Reporting the death knock: ethics, social media and the Leveson Inquiry

  The aim of this thesis is to understand the current practice in death knocks among print journalists and the ethical implications of reporting death and whether limitations are placed on the practice by reducing newspaper budgets. It will explore the pressures print journalists face when reporting death at a time when the public perception of journalists is at an all-time low. It will discuss the use of social networking sites when reporting death and will examine the prevalence of the digital death knock and the reasons journalists have turned to the internet. In order to fully understand the current practice it is necessary to assess the ethical implications and therefore it is important to discuss the impact of the Leveson Inquiry on journalism practice.
Six journalists were identified to represent a range of newspaper journalism: tabloid, broadsheet, weekly and regional reporting. A news agency journalist and a freelance reporter were also interviewed. They were questioned about how they report death, on their feelings about carrying out both traditional and digital death knocks, the impact the practice has had on them, their justification for approaching grieving relatives when covering death stories, their reasons for carrying out a digital death knock over the traditional practice and the ethical implications of doing so. They were also asked what impact the Leveson Inquiry and newsroom culture has had on death reporting.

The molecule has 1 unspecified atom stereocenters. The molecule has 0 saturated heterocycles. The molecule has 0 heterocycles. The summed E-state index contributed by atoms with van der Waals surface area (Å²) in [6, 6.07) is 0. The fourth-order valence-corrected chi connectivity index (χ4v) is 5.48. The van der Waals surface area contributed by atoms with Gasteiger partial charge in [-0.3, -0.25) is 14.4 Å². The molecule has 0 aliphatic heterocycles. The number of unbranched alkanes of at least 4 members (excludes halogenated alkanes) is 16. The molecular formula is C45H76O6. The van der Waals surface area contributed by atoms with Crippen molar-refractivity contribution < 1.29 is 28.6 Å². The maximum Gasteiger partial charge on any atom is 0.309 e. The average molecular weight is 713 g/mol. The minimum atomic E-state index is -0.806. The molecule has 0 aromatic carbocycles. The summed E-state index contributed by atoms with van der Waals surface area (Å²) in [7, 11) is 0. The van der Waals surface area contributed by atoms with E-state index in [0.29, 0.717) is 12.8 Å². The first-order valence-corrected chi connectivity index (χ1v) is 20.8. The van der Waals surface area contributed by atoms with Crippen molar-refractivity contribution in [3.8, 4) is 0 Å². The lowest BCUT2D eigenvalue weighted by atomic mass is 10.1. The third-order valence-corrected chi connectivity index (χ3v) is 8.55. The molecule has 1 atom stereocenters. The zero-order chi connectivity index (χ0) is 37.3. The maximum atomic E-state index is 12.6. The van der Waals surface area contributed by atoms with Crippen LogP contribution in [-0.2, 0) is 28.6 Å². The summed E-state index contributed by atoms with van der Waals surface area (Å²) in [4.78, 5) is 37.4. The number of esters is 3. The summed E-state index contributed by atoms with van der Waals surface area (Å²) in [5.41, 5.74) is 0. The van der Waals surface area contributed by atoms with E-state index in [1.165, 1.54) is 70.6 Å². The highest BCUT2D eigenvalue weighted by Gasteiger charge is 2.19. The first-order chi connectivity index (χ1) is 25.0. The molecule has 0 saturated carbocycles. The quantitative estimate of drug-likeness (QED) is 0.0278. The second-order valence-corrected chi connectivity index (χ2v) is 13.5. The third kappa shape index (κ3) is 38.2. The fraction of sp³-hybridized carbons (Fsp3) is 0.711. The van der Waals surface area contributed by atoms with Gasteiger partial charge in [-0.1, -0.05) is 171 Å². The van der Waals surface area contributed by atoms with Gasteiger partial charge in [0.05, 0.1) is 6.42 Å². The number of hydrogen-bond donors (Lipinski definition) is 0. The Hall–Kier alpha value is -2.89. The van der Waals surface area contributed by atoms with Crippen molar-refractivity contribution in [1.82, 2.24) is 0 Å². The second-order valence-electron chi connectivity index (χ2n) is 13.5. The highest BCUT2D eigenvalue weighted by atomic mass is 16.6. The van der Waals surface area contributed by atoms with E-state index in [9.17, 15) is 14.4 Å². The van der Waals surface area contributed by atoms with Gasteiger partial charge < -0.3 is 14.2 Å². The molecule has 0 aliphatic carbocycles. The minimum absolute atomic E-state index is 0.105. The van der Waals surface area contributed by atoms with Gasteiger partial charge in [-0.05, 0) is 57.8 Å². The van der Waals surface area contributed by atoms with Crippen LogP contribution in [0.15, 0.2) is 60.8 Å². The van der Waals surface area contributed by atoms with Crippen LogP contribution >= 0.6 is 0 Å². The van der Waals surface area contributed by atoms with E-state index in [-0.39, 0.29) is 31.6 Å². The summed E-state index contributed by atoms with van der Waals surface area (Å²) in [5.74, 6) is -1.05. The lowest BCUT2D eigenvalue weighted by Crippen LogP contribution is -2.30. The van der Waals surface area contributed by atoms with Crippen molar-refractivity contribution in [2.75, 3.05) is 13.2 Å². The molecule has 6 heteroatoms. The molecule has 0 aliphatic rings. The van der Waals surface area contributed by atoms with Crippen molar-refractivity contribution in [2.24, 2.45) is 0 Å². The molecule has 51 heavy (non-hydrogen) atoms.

The research found that the death knock remains an essential part of reporting death, is mostly justified and ensures accuracy. The digital death knock is prevalent with all the interviewees acknowledging that they are relying increasingly on social media. It seems that newsroom culture is largely responsible for the use of technology in reporting death - respondents stated practices have been affected by budget and staff cuts at a time when there is increasing pressure to multi-task. The digital death knock is not used as an avoidance tactic and the journalists had no ethical concerns about lifting information from ‘public’ sites. The Leveson Inquiry had little impact on their practices but two respondents stated they now had to ‘be seen to be doing their job properly

  • Dates:

    2012 to 2015

  • Qualification:

    Master's Degree (MSc/MA by research)

Project Team

Outputs